In Oregon Hill, Howard Owen pulls double-duty by crafting a compelling page-turner and offering commentary on the dying art of investigative journalism. His protagonist is an aging reporter named Willie Black who’s recently been assigned to cover the night cops’ beat — a demotion that places him squarely at the center of a murder investigation even as his career teeters on the brink of oblivion. Shortly after a missing co-ed turns up decapitated in the South Anna River, Willie is as relieved as anyone in Oregon Hill when the apparent murderer is apprehended. Haunted by a miscarriage of justice he witnessed in his younger days, however, Willie can’t leave well enough alone, and his investigation leads him into increasingly dangerous territory. Meanwhile, his best friend is under investigation for robbery, his mother’s lover is drifting deep into senility, and his latest ex-wife is hounding him for the rent. In short, Willie has struck the perfect work-life balance insofar as his work and his life are equally thorny. Indeed, that Willie has so much to juggle speaks volumes for the author’s prowess as a storyteller: Owen never misses a beat or leaves a narrative thread untended for too long.
While the narrative is certainly compelling, what gives Oregon Hill a degree of heft is its commentary on the fate of print journalism in the digital age. To an extent, the novel decries the sad state of affairs created by the dwindling readership for traditional newspapers. At the same time, however, Owen is careful not to indulge in too much hand-wringing, as his protagonist is quick to recognize the value of so-called “new media” even if he’s somewhat reluctant to embrace it. In this sense, Oregon Hill looks forward as much as it looks back, and offers a fairly complex look at our culture’s current relationship with journalism.
Reminiscent of Carl Hiaasen’s Basket Case, Oregon Hill is as smart as it is thrilling, a true literary page-turner.
Press 53, 150 pages. $14.00
The female protagonists in Mary Akers's collection of short stories, Women Up On Blocks, live maledominated lives. They feel trapped, yet are in the situations they are in because of decisions that they made during certain periods of their lives.
The first story, Medusa Song, begins as a story of child neglect:
1) Pick it up. Put it down. Cross out the parts you don’t like. I kind of think that’s what the author wants you to do. His name is Matthew Goulish, and his main argument in this series of lectures is that rupture, transgression, and failure lead to innovation. In the author’s words, “To understand a system, study its failure.”
2) My own failures with respect to this book revolve around two axes. The first is my ignorance of some of the figures Goulish mentions throughout the text. Martin Heidegger, for example. I fancy myself a well-read individual, but I couldn’t name anything by Heidegger. So when I read about him, even oblique references to the man, I feel like I’ve missed out on something. Could I rectify the situation? Yes. Do I? No. The same could be said for my second failing: my inability to grasp even the most basic mathematical concepts. This failure impeded my understanding of a brief lecture titled “The Butterfly Catastrophe.” Together these failures, according to the logic of this book, give me a unique perspective on Goulish’s argument. More accurately, I suppose, the unique dimension of my failures gives me a unique perspective on this point. It probably also says something about me an my character. I’m a kind of creature who’d like to think of myself as learned but who won’t take steps to address the gaps in my learning.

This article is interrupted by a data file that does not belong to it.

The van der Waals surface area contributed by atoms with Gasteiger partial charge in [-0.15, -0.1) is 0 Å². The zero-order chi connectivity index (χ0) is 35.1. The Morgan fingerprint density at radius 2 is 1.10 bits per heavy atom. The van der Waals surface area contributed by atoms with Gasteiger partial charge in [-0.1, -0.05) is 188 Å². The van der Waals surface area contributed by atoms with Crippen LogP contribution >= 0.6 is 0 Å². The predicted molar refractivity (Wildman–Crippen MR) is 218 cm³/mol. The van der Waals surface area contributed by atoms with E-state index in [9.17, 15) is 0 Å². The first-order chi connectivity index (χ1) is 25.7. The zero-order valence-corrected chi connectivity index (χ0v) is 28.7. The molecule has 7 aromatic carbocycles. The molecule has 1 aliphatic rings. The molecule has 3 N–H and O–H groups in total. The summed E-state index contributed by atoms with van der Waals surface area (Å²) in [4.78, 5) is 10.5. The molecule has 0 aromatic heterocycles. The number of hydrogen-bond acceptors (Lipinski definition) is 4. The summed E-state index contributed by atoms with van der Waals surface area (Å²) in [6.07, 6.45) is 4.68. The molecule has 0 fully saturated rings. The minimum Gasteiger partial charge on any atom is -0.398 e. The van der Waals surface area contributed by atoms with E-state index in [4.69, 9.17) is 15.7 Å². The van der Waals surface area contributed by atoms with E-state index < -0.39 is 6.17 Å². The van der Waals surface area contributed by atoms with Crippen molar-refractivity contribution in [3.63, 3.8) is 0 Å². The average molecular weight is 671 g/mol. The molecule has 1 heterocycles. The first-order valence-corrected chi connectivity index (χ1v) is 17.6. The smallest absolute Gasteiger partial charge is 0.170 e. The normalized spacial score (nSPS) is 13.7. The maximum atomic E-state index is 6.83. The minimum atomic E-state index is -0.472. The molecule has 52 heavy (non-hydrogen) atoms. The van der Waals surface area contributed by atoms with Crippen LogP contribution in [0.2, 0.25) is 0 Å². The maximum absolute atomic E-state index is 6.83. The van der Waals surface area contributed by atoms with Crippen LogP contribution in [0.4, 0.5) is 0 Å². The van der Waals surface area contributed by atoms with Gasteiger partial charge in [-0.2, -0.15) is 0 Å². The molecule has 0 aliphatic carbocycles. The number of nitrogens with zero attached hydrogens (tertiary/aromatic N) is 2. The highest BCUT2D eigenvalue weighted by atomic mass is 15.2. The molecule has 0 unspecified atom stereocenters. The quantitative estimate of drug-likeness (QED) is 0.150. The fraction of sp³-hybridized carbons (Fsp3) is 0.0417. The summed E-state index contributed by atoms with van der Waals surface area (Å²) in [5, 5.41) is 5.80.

3) In addition to studying failure, Goulish also attempts to examine the meaning of a life. There’s a distinction to made her between the meaning of life and the meaning of a life. As in one life. As in someone’s life. As in What is the meaning of your life or my life or Goulish’s life. To investigate this problem, he looks at an early twentieth-century naturalist named W.N.P. Barbellion, among whose works is an essay titled “Curious Facts in the Geographical Distribution of British Newts.” It sounds funny, like a Monty Python sketch. And maybe Goulish’s lip was curling into a subtle smile as he gave this lecture. Maybe. Probably. I’m guessing it was. There’s something funny about all of this.
4) “Funny” in the academic sense of the word. Dry humor. Academic humor. I probably missed half of the jokes, and that’s being generous to myself. I wouldn’t be surprised if knowing more about Heidegger would have made this book a scream. I’d have laughed out loud, wiping tears from my eyes as I turned each page. Heidegger was a Nazi sympathizer, by the way. I only know this because Goulish mentions it.
5) The closest comparison I can make is to the writing of Jean Baudrillard or Jacques Derrida. Dropping these names is as much a ploy to make up for not knowing anything about Heidegger as it is to give you a sense of what this book is like. What I mean to say is the he writes like a philosopher. A French philosopher.
Death in a Wine Dark Sea by Lisa King. Publisher: The Permanent Press (June 22, 2012). Mystery/suspense. Hardcover. 352 pages. ISBN 978-1-57962-282-4.
After her best friend’s much older and rather shady husband, millionaire Martin Wingo, goes missing aboard a yacht immediately following the wedding, wine columnist Jean Ahlquist becomes engulfed in the mystery despite her dislike for the groom. She’s doing it for her friend and to satiate her own curiosity.